Quick revise

Consequences of Lend-Lease

  • After re-election FDR found it would be necessary to go beyond the legal make-shifts he’d been using to help GB
  • GB needed US war supplies but were running out of money
  • Johnson Act 1934 banned loans to states in default of their WWI debts
  • Doubtful whether Congress would repeal it without a prolonged fight
  • FDR came up with the idea of lending goods not money
  • January 1941 he submitted draft of a Lend-Lease Bill authorising him to sell, lease or lend on such terms as he saw fit to any country he deemed vital to US security
  • Two months acrimonious debate ensued
  • Wheeler, Taft and other isolationists said it was a permit to wage undeclared war

American Viscose Corporation

  • To overcome Congress opposition and convince the public that GB on verge of bankruptcy FDR urged the sale of all privately owned GB investments in US
  • Churchill reluctantly agreed to sell one asset – the American Viscose Corporation at a price well below its intrinsic value
  • Lend-Lease Act passed Congress easily and FDR signed it March 11th 1941
  • Churchill described Lend-Lease as “the most unselfish act of any country in all history”
  • This didn’t represent his true feelings
  • He resented the forced sale as an unnecessary political manoeuvre
  • He ultimately saw it as a small price to pay for $7,000 million of aid

Protecting the Sea Lanes

  • By spring 1941 German U-boats sinking 500,000 tons of shipping a month
  • This was twice as much as GB and US ship yards were turning out
  • FDR took steps that gradually edged USA into Battle of the Atlantic
  • Showed lack of candour in justifying his actions
  • Some historians say he “lied the country into war”
  • March 1941 he allowed damaged British warships to be repaired in US docks and RAF pilots trained in Florida
  • April he extended the hemisphere neutrality zone (proclaimed at Panama 1939) halfway across the Atlantic
  • US naval patrols to comb area for U-boats and report their presence to Royal Navy
  • Sent US forces to Greenland
  • June froze German and Italian assets in USA
  • July (by agreement with Icelandic government) sent US marines to Iceland to forestall German occupation
  • September convoyed US vessels as far as Iceland

Atlantic Charter

  • Meanwhile an informal Anglo-American alliance taking shape
  • Spring 1941 secret talks in Washington between British and US officers
  • Made an agreement on strategy to be followed if US entered war
  • August FDR and Churchill held their first wartime meeting at Newfoundland
  • FDR made no military commitments
  • Joined Churchill in issuing a press release that became known as the Atlantic Charter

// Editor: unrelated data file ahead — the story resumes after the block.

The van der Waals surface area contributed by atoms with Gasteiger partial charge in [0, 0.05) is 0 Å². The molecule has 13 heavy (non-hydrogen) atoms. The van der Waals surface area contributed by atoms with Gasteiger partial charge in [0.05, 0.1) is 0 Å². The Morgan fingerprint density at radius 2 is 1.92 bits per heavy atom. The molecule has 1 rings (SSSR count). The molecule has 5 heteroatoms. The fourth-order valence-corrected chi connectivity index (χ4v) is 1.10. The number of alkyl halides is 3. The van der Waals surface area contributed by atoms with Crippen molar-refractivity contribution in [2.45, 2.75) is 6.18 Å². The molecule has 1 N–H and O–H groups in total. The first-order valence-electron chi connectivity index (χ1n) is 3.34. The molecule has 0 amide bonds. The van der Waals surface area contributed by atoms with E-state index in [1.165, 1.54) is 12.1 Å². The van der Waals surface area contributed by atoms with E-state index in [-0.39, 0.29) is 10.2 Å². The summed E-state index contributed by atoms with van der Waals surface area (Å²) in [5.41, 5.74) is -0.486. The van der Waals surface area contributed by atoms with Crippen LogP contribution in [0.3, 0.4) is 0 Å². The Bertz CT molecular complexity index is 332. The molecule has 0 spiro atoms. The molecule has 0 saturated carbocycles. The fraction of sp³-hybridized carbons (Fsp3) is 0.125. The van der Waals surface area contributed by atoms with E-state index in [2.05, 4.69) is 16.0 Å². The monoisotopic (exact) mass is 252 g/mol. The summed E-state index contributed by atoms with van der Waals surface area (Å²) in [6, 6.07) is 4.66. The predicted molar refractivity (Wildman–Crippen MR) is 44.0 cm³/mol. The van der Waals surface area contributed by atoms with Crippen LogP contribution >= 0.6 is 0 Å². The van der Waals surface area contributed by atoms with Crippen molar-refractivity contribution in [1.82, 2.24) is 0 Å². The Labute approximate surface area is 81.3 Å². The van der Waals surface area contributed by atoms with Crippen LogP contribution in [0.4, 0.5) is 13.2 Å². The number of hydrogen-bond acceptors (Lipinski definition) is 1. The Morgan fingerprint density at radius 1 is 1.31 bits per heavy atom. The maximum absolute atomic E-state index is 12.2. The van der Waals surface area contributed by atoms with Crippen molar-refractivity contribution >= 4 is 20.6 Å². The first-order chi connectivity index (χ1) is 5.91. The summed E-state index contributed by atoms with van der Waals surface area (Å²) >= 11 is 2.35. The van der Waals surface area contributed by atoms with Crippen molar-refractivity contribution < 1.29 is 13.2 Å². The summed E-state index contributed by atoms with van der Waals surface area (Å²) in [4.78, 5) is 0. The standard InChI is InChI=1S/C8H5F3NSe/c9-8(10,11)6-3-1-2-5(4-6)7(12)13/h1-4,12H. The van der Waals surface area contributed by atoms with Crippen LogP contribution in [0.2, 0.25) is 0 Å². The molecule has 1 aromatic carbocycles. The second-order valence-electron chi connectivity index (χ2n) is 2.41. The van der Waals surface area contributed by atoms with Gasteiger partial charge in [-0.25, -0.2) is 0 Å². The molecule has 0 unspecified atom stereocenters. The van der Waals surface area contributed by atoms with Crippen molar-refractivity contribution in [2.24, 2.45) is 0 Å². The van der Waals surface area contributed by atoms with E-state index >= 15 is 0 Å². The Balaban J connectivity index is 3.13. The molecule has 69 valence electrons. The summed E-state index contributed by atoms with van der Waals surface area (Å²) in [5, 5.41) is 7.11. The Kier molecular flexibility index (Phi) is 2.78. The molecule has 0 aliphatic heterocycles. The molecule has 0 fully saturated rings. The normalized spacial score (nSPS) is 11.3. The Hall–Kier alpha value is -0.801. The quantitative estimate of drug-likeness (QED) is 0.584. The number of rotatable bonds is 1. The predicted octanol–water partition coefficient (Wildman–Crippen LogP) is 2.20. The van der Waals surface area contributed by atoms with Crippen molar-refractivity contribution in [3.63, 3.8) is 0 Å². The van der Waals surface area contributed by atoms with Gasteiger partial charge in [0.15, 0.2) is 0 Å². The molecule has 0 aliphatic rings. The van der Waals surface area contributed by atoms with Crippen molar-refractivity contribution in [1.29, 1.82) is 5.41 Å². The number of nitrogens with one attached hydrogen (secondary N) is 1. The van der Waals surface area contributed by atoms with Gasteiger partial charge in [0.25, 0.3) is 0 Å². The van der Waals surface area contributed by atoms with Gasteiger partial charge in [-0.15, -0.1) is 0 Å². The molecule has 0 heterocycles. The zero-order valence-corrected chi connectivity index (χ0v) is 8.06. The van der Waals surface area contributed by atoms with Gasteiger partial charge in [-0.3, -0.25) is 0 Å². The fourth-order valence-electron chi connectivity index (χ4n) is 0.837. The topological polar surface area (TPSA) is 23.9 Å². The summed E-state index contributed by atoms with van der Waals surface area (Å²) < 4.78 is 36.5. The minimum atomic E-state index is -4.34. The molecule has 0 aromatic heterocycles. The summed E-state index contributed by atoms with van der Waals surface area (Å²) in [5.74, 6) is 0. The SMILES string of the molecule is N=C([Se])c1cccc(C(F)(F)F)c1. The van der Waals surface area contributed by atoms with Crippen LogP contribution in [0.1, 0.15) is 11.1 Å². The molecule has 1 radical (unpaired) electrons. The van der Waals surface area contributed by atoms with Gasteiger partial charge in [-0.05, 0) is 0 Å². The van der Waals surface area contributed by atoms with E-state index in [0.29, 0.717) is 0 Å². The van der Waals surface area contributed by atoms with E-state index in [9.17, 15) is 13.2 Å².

• It was a declaration of general principles: national self-determination; equal access to trade and raw materials; international collaboration for economic advancement and social security; freedom from fear and want; freedom of the seas; disarmament
  • Despite the publicity attending Atlantic Charter it had no influence on post-war settlement
  • It was unprecedented for a neutral country to join a belligerent in issuing such a document however vague and innocuous


  • FDR hesitated to take any step that would commit US to full belligerency
  • Held back due to isolationist sentiment and his own indecision
  • Just as Lend-Lease led to convoying so latter led to open hostilities
  • September 4th 1941 U-boat fired two torpedoes at US destroyer “Greer” (missed) – latter dropped depth charges
  • FDR hid fact that “Greer” had reported the U-boat’s position to Royal Navy
  • He interpreted the incident as an act of piracy
  • Ordered that Axis subs be sunk on sight in US-patrolled waters
  • October 9th FDR asked Congress to revise Neutrality Act to arm American merchantmen and allow them to sail to belligerent ports
  • During the Congressional debate the US destroyer “Kearney” was attacked (October 17th) – 11 killed
  • October 31st US destroyer “Reuben James” sunk with 115 killed
  • Week later Congress abolished Neutrality Act except: ban on loans to belligerents and travel on belligerent ships
  • US merchant ships could now carry any cargo to combat zones
  • Autumn 1941 US in undeclared naval war with Germany
  • Hitler would have been justified in taking counter-measures – he didn’t though
  • Invaded USSR in June – anxious to avoid US belligerents

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